OWL Magazine Korea

Singapore Clarke Quay Dining Gem – Song Fa Bak Kut Teh

In the culturally diverse city-state of Singapore, renowned for its culinary scene alongside Hong Kong, one can discover a variety of cuisines.

In Singapore, a dish known as “Bak Kut Teh” awaits exploration. In Chinese characters, it’s written as “肉骨茶,” literally translating to “meat bone tea.” This dish, reminiscent of Korea’s “Galbitang” or “Samgyetang,” is a representative healthy food in Singapore.

“Hearty and Healthy – Bak Kut Teh with Pork”

Bak Kut Teh is a dish made by simmering pork ribs in a flavorful broth. While it shares similarities with Korea’s Galbitang, the key difference lies in the choice of meat. Bak Kut Teh uses pork rather than beef or chicken.

To counter any potential porky odor, various herbs and spices, including garlic, are added to the pork ribs. This results in a dish that evokes a similar feeling to Korea’s Samgyetang or Galbitang.

“Song Fa Bak Kut Teh – A Dining Hotspot in Clarke Quay, Singapore”

Numerous eateries offer Bak Kut Teh, but one that stands out is “Song Fa Bak Kut Teh.” Despite its name containing “Songpa,” reminiscent of Seoul’s Songpa-gu district, it has no connection to the Korean location.

Song Fa Bak Kut Teh has gained a reputation as a dining destination, even earning recognition in the Michelin Guide Bib Gourmand category. Consequently, waiting in line for a meal, even well past dinner hours, is not uncommon.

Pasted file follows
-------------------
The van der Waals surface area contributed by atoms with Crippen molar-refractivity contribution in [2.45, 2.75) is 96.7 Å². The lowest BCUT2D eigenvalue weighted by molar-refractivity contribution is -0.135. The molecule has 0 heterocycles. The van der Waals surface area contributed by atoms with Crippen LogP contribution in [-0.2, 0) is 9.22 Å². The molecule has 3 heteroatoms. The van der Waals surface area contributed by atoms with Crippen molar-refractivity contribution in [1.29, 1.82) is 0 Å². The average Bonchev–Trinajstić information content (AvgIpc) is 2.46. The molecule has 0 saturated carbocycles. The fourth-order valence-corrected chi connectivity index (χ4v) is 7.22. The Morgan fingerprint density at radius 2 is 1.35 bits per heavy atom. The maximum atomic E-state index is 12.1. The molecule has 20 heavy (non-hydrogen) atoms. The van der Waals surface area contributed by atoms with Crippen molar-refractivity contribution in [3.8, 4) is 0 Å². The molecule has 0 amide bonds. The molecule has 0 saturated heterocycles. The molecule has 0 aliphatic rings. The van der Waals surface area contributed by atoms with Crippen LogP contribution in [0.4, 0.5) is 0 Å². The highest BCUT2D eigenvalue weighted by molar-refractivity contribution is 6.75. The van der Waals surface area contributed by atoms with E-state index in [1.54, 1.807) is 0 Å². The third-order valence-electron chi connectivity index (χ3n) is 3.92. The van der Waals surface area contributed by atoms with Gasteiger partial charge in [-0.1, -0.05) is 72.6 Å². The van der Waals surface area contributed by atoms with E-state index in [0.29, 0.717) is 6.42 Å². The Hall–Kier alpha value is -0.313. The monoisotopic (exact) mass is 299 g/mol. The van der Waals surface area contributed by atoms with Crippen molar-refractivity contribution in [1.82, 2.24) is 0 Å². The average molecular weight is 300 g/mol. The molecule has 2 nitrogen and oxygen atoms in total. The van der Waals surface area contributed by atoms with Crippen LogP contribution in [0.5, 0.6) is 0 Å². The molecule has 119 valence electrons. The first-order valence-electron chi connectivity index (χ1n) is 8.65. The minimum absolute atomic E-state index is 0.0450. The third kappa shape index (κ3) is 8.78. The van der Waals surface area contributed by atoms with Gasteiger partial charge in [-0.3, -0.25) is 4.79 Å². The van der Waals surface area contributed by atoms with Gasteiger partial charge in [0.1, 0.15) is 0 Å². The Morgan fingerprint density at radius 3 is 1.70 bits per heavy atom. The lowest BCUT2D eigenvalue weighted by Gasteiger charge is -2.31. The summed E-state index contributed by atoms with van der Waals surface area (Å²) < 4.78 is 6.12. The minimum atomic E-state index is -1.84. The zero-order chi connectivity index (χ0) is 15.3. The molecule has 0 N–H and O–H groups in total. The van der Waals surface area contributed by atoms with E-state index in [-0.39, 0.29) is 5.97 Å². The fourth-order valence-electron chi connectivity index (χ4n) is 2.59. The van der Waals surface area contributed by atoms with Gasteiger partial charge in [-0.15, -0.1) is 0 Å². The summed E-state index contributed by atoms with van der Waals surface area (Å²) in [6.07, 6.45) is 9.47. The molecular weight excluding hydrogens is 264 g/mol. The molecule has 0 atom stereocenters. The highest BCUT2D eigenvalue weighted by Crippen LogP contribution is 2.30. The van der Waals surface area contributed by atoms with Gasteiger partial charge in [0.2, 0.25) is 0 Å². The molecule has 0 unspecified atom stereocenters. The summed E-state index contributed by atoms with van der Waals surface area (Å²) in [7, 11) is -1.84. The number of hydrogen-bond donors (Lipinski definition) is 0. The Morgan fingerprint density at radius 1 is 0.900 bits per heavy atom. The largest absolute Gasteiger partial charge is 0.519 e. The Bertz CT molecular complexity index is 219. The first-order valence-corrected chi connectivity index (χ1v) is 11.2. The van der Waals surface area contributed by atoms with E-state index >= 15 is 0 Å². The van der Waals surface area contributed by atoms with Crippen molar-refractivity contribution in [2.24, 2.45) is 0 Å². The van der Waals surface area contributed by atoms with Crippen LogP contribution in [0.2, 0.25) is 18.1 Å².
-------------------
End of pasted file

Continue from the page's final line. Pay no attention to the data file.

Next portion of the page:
“Opening a Second Branch Near Clarke Quay – Song Fa Bak Kut Teh”

Located not far from Clarke Quay MRT station, Song Fa Bak Kut Teh has capitalized on its popularity by expanding and opening a second branch nearby. It’s likely that the branch visited by the author was not the original one.

“Pricing Varies Based on Meat Cuts – Bak Kut Teh”

Bak Kut Teh comes with different price points depending on the cut of meat. However, as a first-time visitor, the author opted for the basic menu.

Despite initial concerns about porky odors, the dish’s combination of garlic and other herbs seamlessly masked any unpleasant smells, allowing for a flavorful and enjoyable meat experience.

Later discovered as a fun fact, the travel show “Battle Trip” featured Song Fa Bak Kut Teh, showcasing Yoo Min-sang and Moon Se-yoon relishing the dish. Their depiction of the meat “falling off the bone” resonated well, adding a relatable touch to the culinary experience.

On a day when both Fort Canning Park and Botanic Gardens were explored simultaneously, rejuvenating with Singapore’s iconic health food, Bak Kut Teh, seemed like a fitting and revitalizing choice, especially given the drained energy levels.

“Song Fa Bak Kut Teh in Clarke Quay, Singapore”

  • Address: 01, 11 New Bridge Rd, Singapore 059383
  • Phone: +65 6533 6128
  • Operating Hours: 9:00 – 21:15
  • Website: http://www.songfa.com.sg